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Tuesday, November 8, 2011

It’s Like Going Backward Except Worse

Brave activists like Alaa Abd El Fattah and dozen others who fought hard for years to bring freedom to Egypt are thrown in jail awaiting military trials. Why would Alaa be treated this way after he and his revolutionary comrades already paid a high price to live in a free country? Why is SCAF (Supreme Council of the Armed Forces) in charge, and for how long? When will elections be held to usher in true reform? Why is SCAF punishing the heroes of the revolution instead of honoring them and ensuring they play an effective role in building their free nation? I don’t think the Mubarak regime really fell. It is still alive through such dictatorial practices!

Tunisia is a different story and yet leaves much room for concern. The first democratic elections brought the Islamists to power. This is not what the young revolutionaries had in mind, but many Tunisians are expressing with confidence that “Islamist” does not mean “extremist” or “exclusive.” If the Islamists do not immediately prove their inclusive plans by sharing the power and making sure the youthful voices of the revolution are clearly heard and represented in the new political landscape, the Tunisian revolution as we witnessed it would be a total failure.

Libya is trying to figure out its future after Gaddafi. It is not a secret that Libyans - for the most part - owe their freedom to NATO, the U.S. and Arab countries such as Qatar and the United Arab Emirates. The challenge now is for the free Libyans to stand on their feet without turning their country into another Iraq caught in a web of division, outside influences and violence.

Bahrain is in turmoil despite efforts by the government to suggest otherwise. The elements of that revolution are deeply rooted and well pronounced. The fire is still burning under the ashes and ready to ignite at the first opportunity it finds.

Yemen is in chaos with President Ali Abdallah Saleh back in country and back to his murky stance on whether he will relinquish power or not. Saleh has shown resilience to carry on despite all opposition. Although his word has become synonymous of confusion, distraction and remorseless bluff, he remains the president until further notice.

In Syria, President Bashar al-Assad supposedly agreed to a peace deal presented by the Arab League, but his troops did not show any signs of cease-fire. Instead, Eid al Adha was mired in bloody raids. The death toll since the uprising now stands at more than 3,800. The relentless aggression against civilians and the rising death toll, are taking place amid inaction by the world community, except for ineffective and ad hoc verbal condemnations; this makes the situation in Syria the most desperate and the most explosive human tragedy of the entire region. Syrians are being butchered at the hands of their own military and the world is watching. NATO still has no plans to attack as it did in Libya. Arabs have shown no willingness to interfere militarily as they did in Bahrain or Libya. The Syrian army continues to pound cities, piling victims and bodies behind. Syrians continue to brave the violence and take to the streets, in acts that are becoming more suicidal than heroic by the day.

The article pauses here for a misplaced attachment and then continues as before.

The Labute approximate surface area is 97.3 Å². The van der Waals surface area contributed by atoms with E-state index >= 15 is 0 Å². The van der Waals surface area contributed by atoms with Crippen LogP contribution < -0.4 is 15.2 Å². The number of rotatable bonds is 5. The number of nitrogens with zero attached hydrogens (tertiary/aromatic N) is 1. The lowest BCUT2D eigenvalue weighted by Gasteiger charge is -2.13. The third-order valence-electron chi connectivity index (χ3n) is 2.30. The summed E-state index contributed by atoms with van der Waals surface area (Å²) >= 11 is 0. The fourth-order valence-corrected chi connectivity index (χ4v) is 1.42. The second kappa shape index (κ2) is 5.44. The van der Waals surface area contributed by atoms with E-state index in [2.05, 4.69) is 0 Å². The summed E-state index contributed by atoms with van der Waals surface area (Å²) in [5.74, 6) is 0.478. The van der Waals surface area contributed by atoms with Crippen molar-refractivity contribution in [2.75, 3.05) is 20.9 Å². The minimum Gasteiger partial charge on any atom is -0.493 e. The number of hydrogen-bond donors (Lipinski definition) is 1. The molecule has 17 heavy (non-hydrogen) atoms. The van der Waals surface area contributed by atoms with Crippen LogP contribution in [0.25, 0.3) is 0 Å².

3 Comments:

Keep the conversation going...

Blogger Oussama said...

It is all going backwards, the elder revolutionary statesmen are riding what the young has achieved on the ground. We are back to generational outlooks on how things should be done.
The only thing that we all need to remember is that the young have done it once and the next time they are forced to the streets the outcome would be different. Leaders would have evolved and demands would have become clearer.
This is going to be a long long road.

November 8, 2011 at 11:28 PM  
OpenID ilahoud said...

This is incredible!! I was working on my next blogpost and the the title was "Revolution means to "roll back"!!!
I couldn't agree more. We're running backwards and, to make things worse, we're bragging about it.

November 9, 2011 at 10:28 AM  
Blogger Nabilah said...

I have students from every country mentioned and knowing what hopes they had and how unrealized that they truly are is heartbreaking. I have the best and the brightest from all of those countries and they deserve better than this, their parents do and their unborn children do too!

November 9, 2011 at 12:20 PM  

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